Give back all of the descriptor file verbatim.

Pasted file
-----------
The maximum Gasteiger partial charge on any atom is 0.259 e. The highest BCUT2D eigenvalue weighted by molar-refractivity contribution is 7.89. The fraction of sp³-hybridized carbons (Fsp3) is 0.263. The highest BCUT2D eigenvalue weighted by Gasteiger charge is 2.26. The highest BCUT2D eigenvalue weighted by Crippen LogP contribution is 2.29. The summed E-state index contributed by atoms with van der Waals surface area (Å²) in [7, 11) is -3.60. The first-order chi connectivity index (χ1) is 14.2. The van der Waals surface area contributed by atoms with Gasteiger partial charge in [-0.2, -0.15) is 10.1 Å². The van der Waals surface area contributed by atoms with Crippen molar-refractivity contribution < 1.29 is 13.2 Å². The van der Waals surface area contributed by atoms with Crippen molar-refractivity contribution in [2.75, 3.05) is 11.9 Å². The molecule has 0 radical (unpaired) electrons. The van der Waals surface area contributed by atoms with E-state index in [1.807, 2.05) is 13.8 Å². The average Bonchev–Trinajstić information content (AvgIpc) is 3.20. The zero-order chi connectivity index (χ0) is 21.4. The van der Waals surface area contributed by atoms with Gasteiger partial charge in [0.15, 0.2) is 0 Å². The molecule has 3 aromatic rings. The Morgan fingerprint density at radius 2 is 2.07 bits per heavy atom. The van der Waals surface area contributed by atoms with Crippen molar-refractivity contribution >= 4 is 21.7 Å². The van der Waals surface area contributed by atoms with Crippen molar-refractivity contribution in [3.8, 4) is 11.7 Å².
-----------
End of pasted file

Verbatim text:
The maximum Gasteiger partial charge on any atom is 0.259 e. The highest BCUT2D eigenvalue weighted by molar-refractivity contribution is 7.89. The fraction of sp³-hybridized carbons (Fsp3) is 0.263. The highest BCUT2D eigenvalue weighted by Gasteiger charge is 2.26. The highest BCUT2D eigenvalue weighted by Crippen LogP contribution is 2.29. The summed E-state index contributed by atoms with van der Waals surface area (Å²) in [7, 11) is -3.60. The first-order chi connectivity index (χ1) is 14.2. The van der Waals surface area contributed by atoms with Gasteiger partial charge in [-0.2, -0.15) is 10.1 Å². The van der Waals surface area contributed by atoms with Crippen molar-refractivity contribution < 1.29 is 13.2 Å². The van der Waals surface area contributed by atoms with Crippen molar-refractivity contribution in [2.75, 3.05) is 11.9 Å². The molecule has 0 radical (unpaired) electrons. The van der Waals surface area contributed by atoms with E-state index in [1.807, 2.05) is 13.8 Å². The average Bonchev–Trinajstić information content (AvgIpc) is 3.20. The zero-order chi connectivity index (χ0) is 21.4. The van der Waals surface area contributed by atoms with Gasteiger partial charge in [0.15, 0.2) is 0 Å². The molecule has 3 aromatic rings. The Morgan fingerprint density at radius 2 is 2.07 bits per heavy atom. The van der Waals surface area contributed by atoms with Crippen molar-refractivity contribution >= 4 is 21.7 Å². The van der Waals surface area contributed by atoms with Crippen molar-refractivity contribution in [3.8, 4) is 11.7 Å².